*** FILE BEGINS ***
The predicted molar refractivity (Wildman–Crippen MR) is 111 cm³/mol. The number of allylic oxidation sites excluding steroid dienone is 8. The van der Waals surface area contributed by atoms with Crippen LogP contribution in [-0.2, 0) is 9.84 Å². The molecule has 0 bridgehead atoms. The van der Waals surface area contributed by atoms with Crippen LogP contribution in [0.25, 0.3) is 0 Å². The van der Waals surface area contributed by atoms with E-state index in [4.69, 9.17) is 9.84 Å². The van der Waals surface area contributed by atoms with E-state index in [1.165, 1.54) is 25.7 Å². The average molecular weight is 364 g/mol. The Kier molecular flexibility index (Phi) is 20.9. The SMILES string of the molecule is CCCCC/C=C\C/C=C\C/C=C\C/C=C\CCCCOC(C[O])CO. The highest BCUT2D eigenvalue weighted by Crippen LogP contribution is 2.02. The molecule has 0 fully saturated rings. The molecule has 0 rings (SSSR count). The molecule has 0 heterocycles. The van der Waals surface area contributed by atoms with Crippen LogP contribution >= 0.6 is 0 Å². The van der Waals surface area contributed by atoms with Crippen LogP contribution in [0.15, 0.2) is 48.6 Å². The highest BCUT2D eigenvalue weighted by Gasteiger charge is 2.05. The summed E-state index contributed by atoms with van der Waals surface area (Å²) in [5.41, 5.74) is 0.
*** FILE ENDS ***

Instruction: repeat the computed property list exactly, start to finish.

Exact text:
The predicted molar refractivity (Wildman–Crippen MR) is 111 cm³/mol. The number of allylic oxidation sites excluding steroid dienone is 8. The van der Waals surface area contributed by atoms with Crippen LogP contribution in [-0.2, 0) is 9.84 Å². The molecule has 0 bridgehead atoms. The van der Waals surface area contributed by atoms with Crippen LogP contribution in [0.25, 0.3) is 0 Å². The van der Waals surface area contributed by atoms with E-state index in [4.69, 9.17) is 9.84 Å². The van der Waals surface area contributed by atoms with E-state index in [1.165, 1.54) is 25.7 Å². The average molecular weight is 364 g/mol. The Kier molecular flexibility index (Phi) is 20.9. The SMILES string of the molecule is CCCCC/C=C\C/C=C\C/C=C\C/C=C\CCCCOC(C[O])CO. The highest BCUT2D eigenvalue weighted by Crippen LogP contribution is 2.02. The molecule has 0 fully saturated rings. The molecule has 0 rings (SSSR count). The molecule has 0 heterocycles. The van der Waals surface area contributed by atoms with Crippen LogP contribution >= 0.6 is 0 Å². The van der Waals surface area contributed by atoms with Crippen LogP contribution in [0.15, 0.2) is 48.6 Å². The highest BCUT2D eigenvalue weighted by Gasteiger charge is 2.05. The summed E-state index contributed by atoms with van der Waals surface area (Å²) in [5.41, 5.74) is 0.